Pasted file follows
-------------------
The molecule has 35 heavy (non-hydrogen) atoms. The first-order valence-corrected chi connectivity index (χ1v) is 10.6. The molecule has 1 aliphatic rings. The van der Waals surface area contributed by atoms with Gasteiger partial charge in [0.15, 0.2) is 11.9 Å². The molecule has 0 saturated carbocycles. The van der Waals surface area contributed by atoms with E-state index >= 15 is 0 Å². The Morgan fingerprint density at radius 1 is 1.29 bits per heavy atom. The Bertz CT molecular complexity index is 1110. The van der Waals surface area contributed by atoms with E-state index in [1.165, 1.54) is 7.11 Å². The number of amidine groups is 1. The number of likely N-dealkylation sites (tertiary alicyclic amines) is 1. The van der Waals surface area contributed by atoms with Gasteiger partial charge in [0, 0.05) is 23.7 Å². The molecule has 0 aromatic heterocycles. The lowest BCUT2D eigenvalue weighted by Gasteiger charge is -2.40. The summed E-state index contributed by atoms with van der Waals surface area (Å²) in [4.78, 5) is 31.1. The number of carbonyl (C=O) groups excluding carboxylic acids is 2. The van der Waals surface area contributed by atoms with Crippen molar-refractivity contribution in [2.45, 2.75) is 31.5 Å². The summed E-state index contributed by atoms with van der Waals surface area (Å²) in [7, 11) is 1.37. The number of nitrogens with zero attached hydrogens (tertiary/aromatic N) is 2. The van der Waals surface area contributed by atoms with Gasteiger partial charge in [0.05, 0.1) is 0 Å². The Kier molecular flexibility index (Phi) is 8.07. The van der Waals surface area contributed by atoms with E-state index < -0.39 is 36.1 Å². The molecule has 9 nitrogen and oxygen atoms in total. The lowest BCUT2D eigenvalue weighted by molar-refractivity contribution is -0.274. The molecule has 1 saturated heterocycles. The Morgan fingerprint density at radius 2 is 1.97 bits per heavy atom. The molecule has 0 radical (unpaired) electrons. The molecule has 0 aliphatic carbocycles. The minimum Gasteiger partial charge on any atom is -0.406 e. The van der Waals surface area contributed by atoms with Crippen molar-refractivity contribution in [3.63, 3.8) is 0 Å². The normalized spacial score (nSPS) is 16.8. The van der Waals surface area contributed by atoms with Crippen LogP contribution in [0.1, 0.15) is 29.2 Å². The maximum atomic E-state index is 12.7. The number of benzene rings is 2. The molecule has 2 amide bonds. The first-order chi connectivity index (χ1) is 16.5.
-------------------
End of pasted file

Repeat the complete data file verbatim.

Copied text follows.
The molecule has 35 heavy (non-hydrogen) atoms. The first-order valence-corrected chi connectivity index (χ1v) is 10.6. The molecule has 1 aliphatic rings. The van der Waals surface area contributed by atoms with Gasteiger partial charge in [0.15, 0.2) is 11.9 Å². The molecule has 0 saturated carbocycles. The van der Waals surface area contributed by atoms with E-state index >= 15 is 0 Å². The Morgan fingerprint density at radius 1 is 1.29 bits per heavy atom. The Bertz CT molecular complexity index is 1110. The van der Waals surface area contributed by atoms with E-state index in [1.165, 1.54) is 7.11 Å². The number of amidine groups is 1. The number of likely N-dealkylation sites (tertiary alicyclic amines) is 1. The van der Waals surface area contributed by atoms with Gasteiger partial charge in [0, 0.05) is 23.7 Å². The molecule has 0 aromatic heterocycles. The lowest BCUT2D eigenvalue weighted by Gasteiger charge is -2.40. The summed E-state index contributed by atoms with van der Waals surface area (Å²) in [4.78, 5) is 31.1. The number of carbonyl (C=O) groups excluding carboxylic acids is 2. The van der Waals surface area contributed by atoms with Crippen molar-refractivity contribution in [2.45, 2.75) is 31.5 Å². The summed E-state index contributed by atoms with van der Waals surface area (Å²) in [7, 11) is 1.37. The number of nitrogens with zero attached hydrogens (tertiary/aromatic N) is 2. The van der Waals surface area contributed by atoms with Gasteiger partial charge in [0.05, 0.1) is 0 Å². The Kier molecular flexibility index (Phi) is 8.07. The van der Waals surface area contributed by atoms with E-state index < -0.39 is 36.1 Å². The molecule has 9 nitrogen and oxygen atoms in total. The lowest BCUT2D eigenvalue weighted by molar-refractivity contribution is -0.274. The molecule has 1 saturated heterocycles. The Morgan fingerprint density at radius 2 is 1.97 bits per heavy atom. The molecule has 0 radical (unpaired) electrons. The molecule has 0 aliphatic carbocycles. The minimum Gasteiger partial charge on any atom is -0.406 e. The van der Waals surface area contributed by atoms with Crippen molar-refractivity contribution in [3.63, 3.8) is 0 Å². The normalized spacial score (nSPS) is 16.8. The van der Waals surface area contributed by atoms with Crippen LogP contribution in [0.1, 0.15) is 29.2 Å². The maximum atomic E-state index is 12.7. The number of benzene rings is 2. The molecule has 2 amide bonds. The first-order chi connectivity index (χ1) is 16.5.